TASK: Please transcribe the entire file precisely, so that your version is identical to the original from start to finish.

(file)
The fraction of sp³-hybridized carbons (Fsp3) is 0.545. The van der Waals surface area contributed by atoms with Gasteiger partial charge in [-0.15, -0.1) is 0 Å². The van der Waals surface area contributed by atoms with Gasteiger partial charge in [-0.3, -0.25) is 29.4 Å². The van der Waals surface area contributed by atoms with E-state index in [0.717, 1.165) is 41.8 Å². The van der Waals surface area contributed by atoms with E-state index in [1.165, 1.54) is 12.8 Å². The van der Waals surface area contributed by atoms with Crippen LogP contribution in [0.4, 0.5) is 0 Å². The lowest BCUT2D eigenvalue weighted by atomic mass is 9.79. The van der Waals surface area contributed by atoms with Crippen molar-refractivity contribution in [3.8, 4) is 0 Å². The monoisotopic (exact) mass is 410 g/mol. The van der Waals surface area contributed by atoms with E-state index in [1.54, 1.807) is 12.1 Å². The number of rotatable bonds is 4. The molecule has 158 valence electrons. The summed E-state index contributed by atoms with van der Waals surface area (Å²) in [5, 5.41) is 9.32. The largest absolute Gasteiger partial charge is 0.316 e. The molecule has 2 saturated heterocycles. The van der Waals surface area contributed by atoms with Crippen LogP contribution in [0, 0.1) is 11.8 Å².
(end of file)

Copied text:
The fraction of sp³-hybridized carbons (Fsp3) is 0.545. The van der Waals surface area contributed by atoms with Gasteiger partial charge in [-0.15, -0.1) is 0 Å². The van der Waals surface area contributed by atoms with Gasteiger partial charge in [-0.3, -0.25) is 29.4 Å². The van der Waals surface area contributed by atoms with E-state index in [0.717, 1.165) is 41.8 Å². The van der Waals surface area contributed by atoms with E-state index in [1.165, 1.54) is 12.8 Å². The van der Waals surface area contributed by atoms with Crippen LogP contribution in [0.4, 0.5) is 0 Å². The lowest BCUT2D eigenvalue weighted by atomic mass is 9.79. The van der Waals surface area contributed by atoms with Crippen molar-refractivity contribution in [3.8, 4) is 0 Å². The monoisotopic (exact) mass is 410 g/mol. The van der Waals surface area contributed by atoms with E-state index in [1.54, 1.807) is 12.1 Å². The number of rotatable bonds is 4. The molecule has 158 valence electrons. The summed E-state index contributed by atoms with van der Waals surface area (Å²) in [5, 5.41) is 9.32. The largest absolute Gasteiger partial charge is 0.316 e. The molecule has 2 saturated heterocycles. The van der Waals surface area contributed by atoms with Crippen LogP contribution in [0, 0.1) is 11.8 Å².